Thomas O’Halloran travelled around 75 yards on his scooter desperately looking for help after he was stabbed in Greenford, west London, at 4pm on Tuesday.
The suspect was arrested in Southhall, west London, some 5km away from where the stabbing took place, in the early hours of Thursday, the Metropolitan Police said.
Detective Chief Inspector Jim Eastwood, who is leading the investigation, said the arrest was made possible with the help of the CCTV images released on Wednesday.
“I would like to thank the public for their overwhelming support following this horrific incident. As a result of the release of a CCTV image yesterday, an arrest has been made and this investigation is progressing at pace,” he said.
“Mr O’Halloran‘s family have been updated with this development and continue to be supported by specially trained officers.”
The elderly man, who was known to locals as a popular busker, was given emergency first aid by police officers until London Ambulance Service and London’s Air Ambulance arrived, but was declared dead at the scene.
Officers responded to the crime scene on Cayton Road in Greenford after the pensioner flagged down a member of the public for help.
One of his friends said he was coming back from Perivale to play his accordion and make some money for his family before he was stabbed to death.
Mr O’Halloran was originally from Ennistymon, Co Clare, in the west of Ireland and he is survived by members his family including his sister, two brothers, nieces and nephews.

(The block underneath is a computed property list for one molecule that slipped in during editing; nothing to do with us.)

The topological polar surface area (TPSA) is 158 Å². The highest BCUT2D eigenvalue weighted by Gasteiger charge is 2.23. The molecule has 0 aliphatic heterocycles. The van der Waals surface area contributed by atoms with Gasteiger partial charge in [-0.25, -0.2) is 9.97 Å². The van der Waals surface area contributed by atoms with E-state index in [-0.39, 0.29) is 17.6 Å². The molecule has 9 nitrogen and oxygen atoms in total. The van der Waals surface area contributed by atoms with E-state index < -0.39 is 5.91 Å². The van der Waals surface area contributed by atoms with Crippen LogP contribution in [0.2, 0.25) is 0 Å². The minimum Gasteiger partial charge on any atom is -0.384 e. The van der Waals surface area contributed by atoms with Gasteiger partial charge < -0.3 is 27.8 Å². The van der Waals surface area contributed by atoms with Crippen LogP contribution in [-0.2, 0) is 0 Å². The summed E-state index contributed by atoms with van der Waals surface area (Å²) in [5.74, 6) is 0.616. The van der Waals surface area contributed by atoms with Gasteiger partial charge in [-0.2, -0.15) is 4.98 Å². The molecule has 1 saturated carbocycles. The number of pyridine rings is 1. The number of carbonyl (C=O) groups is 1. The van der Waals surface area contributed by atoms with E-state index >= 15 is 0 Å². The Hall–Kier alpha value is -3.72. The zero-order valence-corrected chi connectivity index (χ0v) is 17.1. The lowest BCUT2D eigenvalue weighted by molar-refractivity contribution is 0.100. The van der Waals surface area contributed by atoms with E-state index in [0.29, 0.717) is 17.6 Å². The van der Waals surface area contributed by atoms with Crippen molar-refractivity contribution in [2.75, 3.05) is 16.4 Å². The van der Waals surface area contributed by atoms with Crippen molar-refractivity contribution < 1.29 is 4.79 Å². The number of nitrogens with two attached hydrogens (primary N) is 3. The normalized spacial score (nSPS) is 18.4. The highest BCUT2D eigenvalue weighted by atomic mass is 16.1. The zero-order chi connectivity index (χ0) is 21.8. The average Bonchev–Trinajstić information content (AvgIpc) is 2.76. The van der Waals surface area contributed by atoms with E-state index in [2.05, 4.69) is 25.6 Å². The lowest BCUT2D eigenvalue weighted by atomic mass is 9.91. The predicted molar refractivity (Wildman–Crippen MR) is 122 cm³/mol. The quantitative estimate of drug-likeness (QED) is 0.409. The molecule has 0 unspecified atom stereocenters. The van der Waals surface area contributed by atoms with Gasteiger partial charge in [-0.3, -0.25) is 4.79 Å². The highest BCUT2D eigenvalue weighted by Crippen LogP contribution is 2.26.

He was nicknamed the “music man” by locals for his passion for busking. He garnered attention on social media after his videos of his busking to raise money for Ukrainians went viral months before his death.
The viral video clips from June showed Mr O’Halloran smiling and playing his accordion on his mobility scooter, with a makeshift blue and yellow collection box strapped to his frame.
The death of the musician has shocked the community back in Clare, where he was also popular. Local Fine Gael senator Martin Conway said Mr O’Halloran‘s death has left his home community in Ennistymon and north Clare in “deep shock and sadness” as he was a well-known figure and often busked for charity.
Former Labour MP Stephen Pound also offered his condolences over the death of the pensioner, saying he was an ex-constituent whom he knew from the busker’s regular public presence in the area.
“Tom was a real local character. He would be outside Greenford station playing the accordion, occasionally the harmonica,” he told GB News.
“He was a sweet, lovely man... He was well-liked and well-loved, but, above all, he was one of those characters who would cement an area.”